Best practice on choosing alternative SSL ports



  • I want expose multiple internal web servers to the internet for remote access outside of our LAN. We only have one IP address and one firewall. So the first web server uses port 443 and the firewall forwards 443 traffic from the internet to this server.

    The other servers will have to use alternative ports. Which ports should I choose? When I've googled, I can only find answers that state it doesn't matter. But I'm not sure I should choose random numbers should I? So far, I used port 8443 because http://www.speedguide.net/ says it is a common alternative SSL port.

    Any other tips/advice on multiple web server on a single IP?


  • Banned

    You might want to choose ports which your users will easily remember.

    So you might want.

    :222
    :333
    :444
    :555
    :777
    :888



  • Which web server are you using? I've never done it with Apache (but I assume it's similar), with NGINX you can define multiple virtual hosts who have their own ssl cert. That way everything runs through 443 and just goes to the correct virtual host.

    You can also set up NGINX as just a reverse proxy and all traffic goes to it, and then it forwards to the correct server behind it.



  • IIS. It would certainly be nice to have everything go through 443 as it's a pain getting users to add a port onto the end of a nice friendly URL.



  • @Carnival-Boy said:

    IIS. It would certainly be nice to have everything go through 443 as it's a pain getting users to add a port onto the end of a nice friendly URL.

    Oh, ya I can't help you there ha. Agreed, about the only way to help them there is create a shortcut or favorite for them.



  • @Breffni-Potter said:

    You might want to choose ports which your users will easily remember.

    So you might want.

    :222
    :333
    :444
    :555
    :777
    :888

    Those are low numbered reserved ports. They are all "owned" by specific other services. While uncommon, it is definitely not good practice to use any low number port for something other than its assigned purpose.



  • The ports designated for the purpose described are 49152–65535. You can pick any ports you want in this, the ephemeral range. No one can request a port assignment from this range.

    For easy of use, I would start at 50,000 and increment by one as needed for each additional port.



  • Or I would follow @johnhooks idea and put an nGinx proxy in front of everything so that only port 443 need be used.



  • @scottalanmiller said:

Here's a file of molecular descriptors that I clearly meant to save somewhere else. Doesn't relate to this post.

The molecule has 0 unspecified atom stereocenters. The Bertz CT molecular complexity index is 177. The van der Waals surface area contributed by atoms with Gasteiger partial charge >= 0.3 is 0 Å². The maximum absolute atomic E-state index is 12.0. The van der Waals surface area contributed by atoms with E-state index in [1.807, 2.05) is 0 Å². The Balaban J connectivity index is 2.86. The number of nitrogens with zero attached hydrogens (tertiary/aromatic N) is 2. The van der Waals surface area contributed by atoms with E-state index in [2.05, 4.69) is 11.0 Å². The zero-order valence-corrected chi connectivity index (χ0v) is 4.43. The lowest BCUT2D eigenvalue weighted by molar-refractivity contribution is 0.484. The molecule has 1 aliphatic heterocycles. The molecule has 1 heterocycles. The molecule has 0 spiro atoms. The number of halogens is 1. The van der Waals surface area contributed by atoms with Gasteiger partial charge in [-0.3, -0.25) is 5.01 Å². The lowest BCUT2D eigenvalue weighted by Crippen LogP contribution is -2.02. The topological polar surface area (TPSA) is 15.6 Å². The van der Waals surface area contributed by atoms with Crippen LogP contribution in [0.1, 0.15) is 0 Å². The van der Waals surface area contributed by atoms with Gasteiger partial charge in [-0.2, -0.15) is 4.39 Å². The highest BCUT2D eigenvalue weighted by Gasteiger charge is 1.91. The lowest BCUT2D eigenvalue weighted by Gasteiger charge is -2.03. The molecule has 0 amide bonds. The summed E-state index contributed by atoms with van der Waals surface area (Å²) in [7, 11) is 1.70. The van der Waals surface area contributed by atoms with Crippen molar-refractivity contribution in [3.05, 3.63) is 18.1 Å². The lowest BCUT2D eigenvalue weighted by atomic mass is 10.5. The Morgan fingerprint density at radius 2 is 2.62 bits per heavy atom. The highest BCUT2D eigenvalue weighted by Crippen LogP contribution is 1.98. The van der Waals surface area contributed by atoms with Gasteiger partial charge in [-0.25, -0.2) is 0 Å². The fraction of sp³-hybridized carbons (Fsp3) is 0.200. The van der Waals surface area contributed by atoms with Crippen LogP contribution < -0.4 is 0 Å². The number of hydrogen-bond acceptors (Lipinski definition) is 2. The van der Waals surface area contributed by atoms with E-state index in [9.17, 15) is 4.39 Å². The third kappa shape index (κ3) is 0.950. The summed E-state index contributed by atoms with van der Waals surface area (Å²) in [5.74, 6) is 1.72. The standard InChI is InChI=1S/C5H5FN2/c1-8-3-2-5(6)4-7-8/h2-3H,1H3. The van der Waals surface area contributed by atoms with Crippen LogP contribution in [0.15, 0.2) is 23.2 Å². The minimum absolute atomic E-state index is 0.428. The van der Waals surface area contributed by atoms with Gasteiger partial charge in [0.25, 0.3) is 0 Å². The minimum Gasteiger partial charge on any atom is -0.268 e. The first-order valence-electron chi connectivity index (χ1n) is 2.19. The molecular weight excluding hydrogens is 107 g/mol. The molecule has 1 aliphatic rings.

Or I would follow @johnhooks idea and put an nGinx proxy in front of everything so that only port 443 need be used.

    Agreed, assuming IIS can't do it directly, stand up a proxy to make your life easier.



  • Or you can cheat a little bit. This works using IIS, Apache, or whatever other web service you want...

    Export Port 80 on your web server, assuming you have one available to the public...

    Then setup folder structures... ie: /services/spiceworks

    In the spiceworks folder, put an index.html file that reads:

    <meta http-equiv='refresh' content='0;url=https://my.server.name:mysslport' />
    

    That will automatically redirect your users to the HTTPS server and port and they dont' have to remember port numbers, etc. for themselves.



  • @dafyre said:

    That will automatically redirect your users to the HTTPS server and port and they dont' have to remember port numbers, etc. for themselves.

    Ah, so able to use HTTP Header detection with SSL, then redirect for SSL. Tricky.



  • @dafyre said:

    Or you can cheat a little bit. This works using IIS, Apache, or whatever other web service you want...

    Export Port 80 on your web server, assuming you have one available to the public...

    Then setup folder structures... ie: /services/spiceworks

    In the spiceworks folder, put an index.html file that reads:

    <meta http-equiv='refresh' content='0;url=https://my.server.name:mysslport' />
    

    That will automatically redirect your users to the HTTPS server and port and they dont' have to remember port numbers, etc. for themselves.

    Sure, but doesn't that leave port 80 actually open to attack? Wouldn't this be better served at the firewall?

    What I don't know is.. is port 80 any more vulnerable to attack than port 443?



  • @Dashrender said:

    Sure, but doesn't that leave port 80 actually open to attack?

    The IIS ports have to be open, period. That can't change unless you have a full proxy out in front. What are you thinking is the issue here? Why is port 80 mentioned?



  • @Dashrender said:

    What I don't know is.. is port 80 any more vulnerable to attack than port 443?

    All ports are identical. They are just ports, addresses. Is 114 Mockingbird Lane more risky than 118 Mockingbird Lane based solely on the street address? Same thing with ports.



  • @scottalanmiller said:

    @Dashrender said:

    What I don't know is.. is port 80 any more vulnerable to attack than port 443?

    All ports are identical. They are just ports, addresses. Is 114 Mockingbird Lane more risky than 118 Mockingbird Lane based solely on the street address? Same thing with ports.

    Point taken - I just didn't know if the service sitting behind port 80 was more susceptible to attack than the TLS service that sits behind port 443.



  • @Dashrender said:

    Point taken - I just didn't know if the service sitting behind port 80 was more susceptible to attack than the TLS service that sits behind port 443.

    Service is IIS in both cases.



  • SSL and TLS protect people from spying on an existing communications channel, but does nothing to protect the end points. It's just a service that has to respond to any incoming request.